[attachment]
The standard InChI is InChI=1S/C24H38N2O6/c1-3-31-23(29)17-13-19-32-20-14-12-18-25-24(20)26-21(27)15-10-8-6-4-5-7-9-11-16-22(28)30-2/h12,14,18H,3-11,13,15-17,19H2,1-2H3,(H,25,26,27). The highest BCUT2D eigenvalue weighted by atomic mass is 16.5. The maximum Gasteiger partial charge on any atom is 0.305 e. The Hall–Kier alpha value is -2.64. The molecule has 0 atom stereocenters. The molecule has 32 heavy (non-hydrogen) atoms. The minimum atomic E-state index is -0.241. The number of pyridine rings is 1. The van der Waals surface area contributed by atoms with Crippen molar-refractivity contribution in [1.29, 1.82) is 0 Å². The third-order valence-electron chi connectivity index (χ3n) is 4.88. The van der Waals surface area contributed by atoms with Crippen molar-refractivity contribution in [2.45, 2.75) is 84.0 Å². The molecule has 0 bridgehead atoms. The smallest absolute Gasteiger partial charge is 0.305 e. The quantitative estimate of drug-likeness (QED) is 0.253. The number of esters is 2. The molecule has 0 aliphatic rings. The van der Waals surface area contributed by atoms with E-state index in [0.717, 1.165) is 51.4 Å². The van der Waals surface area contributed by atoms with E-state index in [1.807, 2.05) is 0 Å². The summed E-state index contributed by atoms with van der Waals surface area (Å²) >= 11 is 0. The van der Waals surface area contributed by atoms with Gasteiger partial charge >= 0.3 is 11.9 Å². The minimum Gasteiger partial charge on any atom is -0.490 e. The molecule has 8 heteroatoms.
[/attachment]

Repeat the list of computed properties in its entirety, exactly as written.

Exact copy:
The standard InChI is InChI=1S/C24H38N2O6/c1-3-31-23(29)17-13-19-32-20-14-12-18-25-24(20)26-21(27)15-10-8-6-4-5-7-9-11-16-22(28)30-2/h12,14,18H,3-11,13,15-17,19H2,1-2H3,(H,25,26,27). The highest BCUT2D eigenvalue weighted by atomic mass is 16.5. The maximum Gasteiger partial charge on any atom is 0.305 e. The Hall–Kier alpha value is -2.64. The molecule has 0 atom stereocenters. The molecule has 32 heavy (non-hydrogen) atoms. The minimum atomic E-state index is -0.241. The number of pyridine rings is 1. The van der Waals surface area contributed by atoms with Crippen molar-refractivity contribution in [1.29, 1.82) is 0 Å². The third-order valence-electron chi connectivity index (χ3n) is 4.88. The van der Waals surface area contributed by atoms with Crippen molar-refractivity contribution in [2.45, 2.75) is 84.0 Å². The molecule has 0 bridgehead atoms. The smallest absolute Gasteiger partial charge is 0.305 e. The quantitative estimate of drug-likeness (QED) is 0.253. The number of esters is 2. The molecule has 0 aliphatic rings. The van der Waals surface area contributed by atoms with E-state index in [0.717, 1.165) is 51.4 Å². The van der Waals surface area contributed by atoms with E-state index in [1.807, 2.05) is 0 Å². The summed E-state index contributed by atoms with van der Waals surface area (Å²) >= 11 is 0. The van der Waals surface area contributed by atoms with Gasteiger partial charge >= 0.3 is 11.9 Å². The minimum Gasteiger partial charge on any atom is -0.490 e. The molecule has 8 heteroatoms.